Certain topics have dominated this space over the past few years, and I’d like to engage in some wishful thinking as we turn the calendar to the year 2000.
But over the past few months, the INS has shown more sensitivity to the needs of Canadian carriers involved in international commerce, and I am hopeful that some sort of liberalization will take place within the next year.
My guess is that the first step would be to revise the definitions of “international” and “domestic” transportation, so that certain activities can be viewed as lawful within the stream of international commerce. Examples would include the repositioning of empty trailers, and switching of company-owned equipment and/or drivers to relay goods.
There has to be a way to allow Canadian carriers to operate efficiently while complying with hours of service rules and other safety-related laws. However, it is not likely that the Immigration Service will adopt exceptions to the rule that would allow the move of domestic merchandise between points in the U.S.
But it would also be nice to see an expansion of the “petty offense” concept to allow a broader class of individuals to escape the requirement to apply for a waiver. An example would be the 45-year old driver who has one conviction for writing a bad check or stealing hubcaps when he was 18. The law requires him to apply for a waiver, but the age and nature of the record virtually assure him that he will get it. It seems to be a waste of time and money to require someone to apply for a waiver in situations that are approved all of the time.
Still, I do not expect any legislation to address this concern because I can’t imagine a U.S. politician advocating a law to broaden the scope of “criminals” who are admissible to the U.S. A compromise would be to give border inspectors more discretion in allowing individuals into the U.S. A supervisor, for example, should have the authority to review someone’s record and allow a crossing if he felt that a waiver application would be a 100 per cent certainty.
The hours of service rules in the U.S. have remained largely unchanged for more than 60 years. And with Canada, the U.S. Department of Transportation has conducted numerous studies on the causes and effects of fatigue on long-distance drivers, in an effort to develop a new hours of service structure that will meet the drivers’ needs and maximize road safety.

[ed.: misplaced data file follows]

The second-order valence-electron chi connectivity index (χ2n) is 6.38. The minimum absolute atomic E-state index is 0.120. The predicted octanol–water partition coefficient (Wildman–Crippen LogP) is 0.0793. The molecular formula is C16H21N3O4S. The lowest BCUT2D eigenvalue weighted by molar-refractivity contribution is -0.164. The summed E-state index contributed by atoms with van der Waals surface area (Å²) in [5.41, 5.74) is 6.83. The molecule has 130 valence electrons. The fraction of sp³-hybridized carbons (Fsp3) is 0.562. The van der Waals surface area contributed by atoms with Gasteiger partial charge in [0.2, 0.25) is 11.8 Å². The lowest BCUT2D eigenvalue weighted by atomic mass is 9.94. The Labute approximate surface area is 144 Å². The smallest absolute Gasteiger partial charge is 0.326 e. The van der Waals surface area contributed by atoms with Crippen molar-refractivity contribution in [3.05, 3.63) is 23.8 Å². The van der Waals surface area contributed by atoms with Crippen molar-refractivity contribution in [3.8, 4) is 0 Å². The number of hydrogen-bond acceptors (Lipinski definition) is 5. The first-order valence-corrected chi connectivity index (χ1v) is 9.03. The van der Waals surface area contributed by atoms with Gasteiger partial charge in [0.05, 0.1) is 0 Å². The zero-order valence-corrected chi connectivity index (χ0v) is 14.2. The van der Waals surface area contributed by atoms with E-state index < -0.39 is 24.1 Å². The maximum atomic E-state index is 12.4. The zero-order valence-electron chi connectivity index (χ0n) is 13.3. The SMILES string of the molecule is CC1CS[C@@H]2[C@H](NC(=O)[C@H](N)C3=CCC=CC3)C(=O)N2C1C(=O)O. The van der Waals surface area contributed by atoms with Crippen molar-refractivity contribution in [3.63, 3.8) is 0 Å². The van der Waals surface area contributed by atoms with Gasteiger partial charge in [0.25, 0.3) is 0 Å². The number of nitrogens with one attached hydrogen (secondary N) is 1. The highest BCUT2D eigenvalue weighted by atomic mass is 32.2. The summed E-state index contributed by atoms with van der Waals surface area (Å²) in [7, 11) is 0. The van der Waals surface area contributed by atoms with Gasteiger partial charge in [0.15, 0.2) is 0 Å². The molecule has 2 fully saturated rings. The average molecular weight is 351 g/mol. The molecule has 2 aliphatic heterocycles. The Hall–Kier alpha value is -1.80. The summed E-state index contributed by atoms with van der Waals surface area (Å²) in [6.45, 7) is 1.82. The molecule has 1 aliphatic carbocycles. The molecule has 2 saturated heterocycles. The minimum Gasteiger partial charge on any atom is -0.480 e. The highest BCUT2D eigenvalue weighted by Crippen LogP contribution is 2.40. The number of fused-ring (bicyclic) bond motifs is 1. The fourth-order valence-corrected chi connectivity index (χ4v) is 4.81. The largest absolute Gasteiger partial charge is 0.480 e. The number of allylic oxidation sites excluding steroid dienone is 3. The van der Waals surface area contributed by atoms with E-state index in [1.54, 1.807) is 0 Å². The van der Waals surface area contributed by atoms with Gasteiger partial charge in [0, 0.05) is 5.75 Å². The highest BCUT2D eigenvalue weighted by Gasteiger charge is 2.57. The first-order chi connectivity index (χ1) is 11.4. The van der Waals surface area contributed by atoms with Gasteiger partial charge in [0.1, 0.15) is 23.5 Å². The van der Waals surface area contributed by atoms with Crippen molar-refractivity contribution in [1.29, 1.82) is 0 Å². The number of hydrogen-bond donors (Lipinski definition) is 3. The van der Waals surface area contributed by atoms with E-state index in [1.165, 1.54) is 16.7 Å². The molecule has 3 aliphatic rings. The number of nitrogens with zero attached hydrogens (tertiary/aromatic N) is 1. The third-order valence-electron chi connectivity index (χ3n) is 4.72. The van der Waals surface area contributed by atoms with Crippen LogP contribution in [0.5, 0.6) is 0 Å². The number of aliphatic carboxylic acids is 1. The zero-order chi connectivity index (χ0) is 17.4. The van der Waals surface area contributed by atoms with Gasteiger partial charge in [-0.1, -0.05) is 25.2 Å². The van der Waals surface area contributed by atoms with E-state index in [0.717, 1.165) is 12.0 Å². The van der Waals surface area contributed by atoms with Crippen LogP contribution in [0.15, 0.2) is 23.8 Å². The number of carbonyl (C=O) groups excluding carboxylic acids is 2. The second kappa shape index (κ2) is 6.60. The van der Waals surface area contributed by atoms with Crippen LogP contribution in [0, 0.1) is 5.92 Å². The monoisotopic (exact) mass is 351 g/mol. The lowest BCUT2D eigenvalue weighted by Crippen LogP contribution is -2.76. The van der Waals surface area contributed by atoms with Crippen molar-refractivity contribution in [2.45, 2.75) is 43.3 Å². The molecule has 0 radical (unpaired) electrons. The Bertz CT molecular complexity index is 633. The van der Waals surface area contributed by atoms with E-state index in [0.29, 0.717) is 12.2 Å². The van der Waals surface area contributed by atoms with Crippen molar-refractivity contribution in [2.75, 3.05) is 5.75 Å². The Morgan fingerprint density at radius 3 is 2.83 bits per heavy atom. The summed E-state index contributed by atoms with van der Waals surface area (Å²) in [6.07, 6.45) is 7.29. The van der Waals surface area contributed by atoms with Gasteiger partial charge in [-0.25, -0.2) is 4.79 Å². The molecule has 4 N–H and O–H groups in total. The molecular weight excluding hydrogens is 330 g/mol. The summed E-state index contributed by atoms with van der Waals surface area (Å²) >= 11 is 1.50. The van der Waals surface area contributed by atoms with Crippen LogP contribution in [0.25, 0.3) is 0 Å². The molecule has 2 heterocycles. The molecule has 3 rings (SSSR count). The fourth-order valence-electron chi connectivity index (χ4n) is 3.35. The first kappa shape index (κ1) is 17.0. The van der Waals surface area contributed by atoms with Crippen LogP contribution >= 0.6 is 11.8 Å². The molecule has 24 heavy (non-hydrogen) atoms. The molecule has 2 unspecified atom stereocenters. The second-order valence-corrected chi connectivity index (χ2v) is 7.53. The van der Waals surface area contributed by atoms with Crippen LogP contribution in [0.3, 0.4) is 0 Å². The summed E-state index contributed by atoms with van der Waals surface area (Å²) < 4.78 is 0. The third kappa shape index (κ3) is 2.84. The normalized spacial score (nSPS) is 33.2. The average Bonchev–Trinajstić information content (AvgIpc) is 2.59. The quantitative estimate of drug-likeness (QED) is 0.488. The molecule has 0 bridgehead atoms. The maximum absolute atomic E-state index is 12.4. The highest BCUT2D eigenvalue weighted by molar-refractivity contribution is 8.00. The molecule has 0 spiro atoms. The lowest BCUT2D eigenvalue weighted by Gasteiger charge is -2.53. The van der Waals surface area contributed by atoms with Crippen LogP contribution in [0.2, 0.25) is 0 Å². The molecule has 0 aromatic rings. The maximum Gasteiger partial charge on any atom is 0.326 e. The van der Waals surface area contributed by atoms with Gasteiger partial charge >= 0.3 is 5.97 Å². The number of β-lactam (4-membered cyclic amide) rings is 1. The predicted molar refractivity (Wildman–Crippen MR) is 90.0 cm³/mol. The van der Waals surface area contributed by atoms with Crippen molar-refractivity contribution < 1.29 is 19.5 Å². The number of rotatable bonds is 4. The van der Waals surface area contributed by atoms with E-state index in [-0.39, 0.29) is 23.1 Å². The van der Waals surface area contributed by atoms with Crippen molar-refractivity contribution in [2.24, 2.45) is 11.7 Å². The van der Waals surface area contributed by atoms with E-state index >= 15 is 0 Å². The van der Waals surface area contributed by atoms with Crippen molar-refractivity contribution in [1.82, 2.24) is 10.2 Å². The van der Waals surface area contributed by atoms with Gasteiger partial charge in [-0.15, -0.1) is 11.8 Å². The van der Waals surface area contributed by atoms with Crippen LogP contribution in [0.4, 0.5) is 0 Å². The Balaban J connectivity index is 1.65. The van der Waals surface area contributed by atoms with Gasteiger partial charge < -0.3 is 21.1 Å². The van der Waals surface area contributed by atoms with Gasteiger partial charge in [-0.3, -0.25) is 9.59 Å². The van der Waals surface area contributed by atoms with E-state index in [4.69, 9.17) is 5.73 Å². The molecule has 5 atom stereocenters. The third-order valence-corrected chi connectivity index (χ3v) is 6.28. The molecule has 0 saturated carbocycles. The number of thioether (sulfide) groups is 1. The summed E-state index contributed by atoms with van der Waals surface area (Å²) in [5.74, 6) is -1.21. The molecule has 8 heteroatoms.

The DOT is under a mandate to revise the hours or service rules. Expect a formal proposal on the new rules next year.
Due in large part to a challenge by the Ontario Trucking Association, the New York State Franchise Tax format has changed dramatically from a tax based on gross receipts, to a tax based on net income. Similarly, challenges by out-of-state motor carriers forced the State of Pennsylvania to create a more objective standard for determining the threshold at which Canadian and other out-of-state carriers are subject to a tax for business activities within Pennsylvania.
Expect more enforcement in Pennsylvania as the State Tax Department reviews the activities of Canadian carriers over the past few years, to determine whether they failed to file tax returns and pay the required taxes. Potential trouble is brewing in Michigan as well, as the state determines whether it should change its stance regarding Canadian carriers.
In 1992, Michigan determined that Canadian carriers are not subject to taxation for their activities in the state unless the carrier has a terminal or other physical premises within its borders. Now Michigan is considering whether a lower standard should be required, such as number of miles driven, number of pickups and deliveries within the state, or a combination of such factors. A current proposal calls for a change effective Jan. 1, 2000, although nothing had been heard by the time we went to press. n
– Daniel Joyce can be reached at Hirsch and Joyce, Attorneys at Law, at 716-564-2727.
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